Kenya, she said, has the right to carry out security operations in the wake of attacks. However, she says authorities have not yet brought individuals to court for the attacks in Mombasa and Nairobi.
 
Human Rights Watch made a number of recommendations, including giving access to U.N. officials.
 
“At a minimum, the U.N. refugee organization, UNHCR, is given access to all detention facilities where individuals are being held to make sure that refugees are identified, but also individuals who haven’t had the option and the possibility to claim asylum in Kenya given that registration of asylum seekers has stopped over the last few years it’s absolutely critical that UNHCR has access to all detainees,” said Bader.
 
The group also called on Kenyan authorities to make sure its security operation meets human rights standards. 
 
Last month, authorities said Operation Usalama Watch had progressed well and was intensified…arresting criminals, suspected terrorists and illegal aliens.” More than 200 people have been scheduled to be deported or sent back to the Dadaab refugee camps in northeast Kenya. At the time, authorities said they were waiting to see official reports of police misconduct.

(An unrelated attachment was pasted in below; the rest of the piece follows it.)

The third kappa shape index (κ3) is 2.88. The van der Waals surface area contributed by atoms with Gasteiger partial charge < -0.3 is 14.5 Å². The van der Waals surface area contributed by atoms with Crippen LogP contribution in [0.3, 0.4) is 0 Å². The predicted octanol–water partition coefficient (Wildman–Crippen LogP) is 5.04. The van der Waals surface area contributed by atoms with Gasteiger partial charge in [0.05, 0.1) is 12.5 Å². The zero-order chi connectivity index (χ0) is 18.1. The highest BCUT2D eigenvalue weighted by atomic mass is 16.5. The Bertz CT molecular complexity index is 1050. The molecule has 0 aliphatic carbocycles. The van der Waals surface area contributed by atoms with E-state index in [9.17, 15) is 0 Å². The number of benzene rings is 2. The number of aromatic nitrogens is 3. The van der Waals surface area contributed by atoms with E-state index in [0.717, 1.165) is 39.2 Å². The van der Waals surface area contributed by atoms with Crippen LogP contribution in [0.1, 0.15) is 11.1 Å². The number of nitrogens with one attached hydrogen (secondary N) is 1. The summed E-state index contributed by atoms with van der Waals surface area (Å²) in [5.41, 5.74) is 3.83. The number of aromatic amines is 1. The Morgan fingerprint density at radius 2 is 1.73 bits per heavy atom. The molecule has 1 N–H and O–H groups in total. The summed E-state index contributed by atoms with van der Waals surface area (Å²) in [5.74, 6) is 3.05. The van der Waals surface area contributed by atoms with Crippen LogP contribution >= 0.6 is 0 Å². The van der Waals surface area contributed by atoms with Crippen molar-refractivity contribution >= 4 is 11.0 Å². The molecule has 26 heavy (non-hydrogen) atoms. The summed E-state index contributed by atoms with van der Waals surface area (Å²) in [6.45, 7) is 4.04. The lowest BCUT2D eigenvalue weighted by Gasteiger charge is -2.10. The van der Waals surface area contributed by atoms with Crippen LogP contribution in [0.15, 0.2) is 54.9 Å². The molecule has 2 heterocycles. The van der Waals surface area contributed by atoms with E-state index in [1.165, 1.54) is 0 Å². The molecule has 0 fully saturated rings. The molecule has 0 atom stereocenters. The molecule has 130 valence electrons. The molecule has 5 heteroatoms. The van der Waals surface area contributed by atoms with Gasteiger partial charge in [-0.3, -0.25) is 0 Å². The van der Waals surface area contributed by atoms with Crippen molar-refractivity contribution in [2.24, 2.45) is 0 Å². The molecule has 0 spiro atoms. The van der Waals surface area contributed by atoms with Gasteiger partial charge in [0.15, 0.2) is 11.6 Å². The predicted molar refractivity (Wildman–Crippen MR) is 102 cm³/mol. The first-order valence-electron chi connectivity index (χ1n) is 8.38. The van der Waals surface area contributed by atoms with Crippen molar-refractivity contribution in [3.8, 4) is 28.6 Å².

You May Like

Philippines, Muslim Rebels Try to Salvage Peace Pact

Peace process faces major setback after botched military operation to find terrorists results in bloody gunbattle between government forces, Moro Islamic Liberation Front fighters More

Republicans Expect Long, Expensive Presidential Battle

Political strategist says eventual winner will be one who can put together strongest coalition of various conservative groups that make up Republican Party More

Video New Wheelchair Is Easier to Use, Increases Mobility

Engineers have come up with a lever-operated design that makes use of easily accessible bicycle technology More

Featured Videos

Your JavaScript is turned off or you have an old version of Adobe's Flash Player. Get the latest Flash player.
Liberia's Almost Last Ebola Patient Grateful but Still Grievingi
X
Benno Muchler
March 26, 2015 3:41 PM
Beatrice Yardolo was to make history as Liberia’s last Ebola patient. Liberians recently started counting down 42 days, the period that has to go by without a single new infection until the World Health Organization can declare a country Ebola-free. That countdown stopped on March 20 when there was another new case of Ebola, making Yardolo’s story a reminder that Ebola is far from over. Benno Muchler reports from Monrovia.
Video

Video Liberia's Almost Last Ebola Patient Grateful but Still Grieving

Beatrice Yardolo was to make history as Liberia’s last Ebola patient. Liberians recently started counting down 42 days, the period that has to go by without a single new infection until the World Health Organization can declare a country Ebola-free. That countdown stopped on March 20 when there was another new case of Ebola, making Yardolo’s story a reminder that Ebola is far from over. Benno Muchler reports from Monrovia.
Video

Video Cambodian Land Grabs Threaten Traditional Communities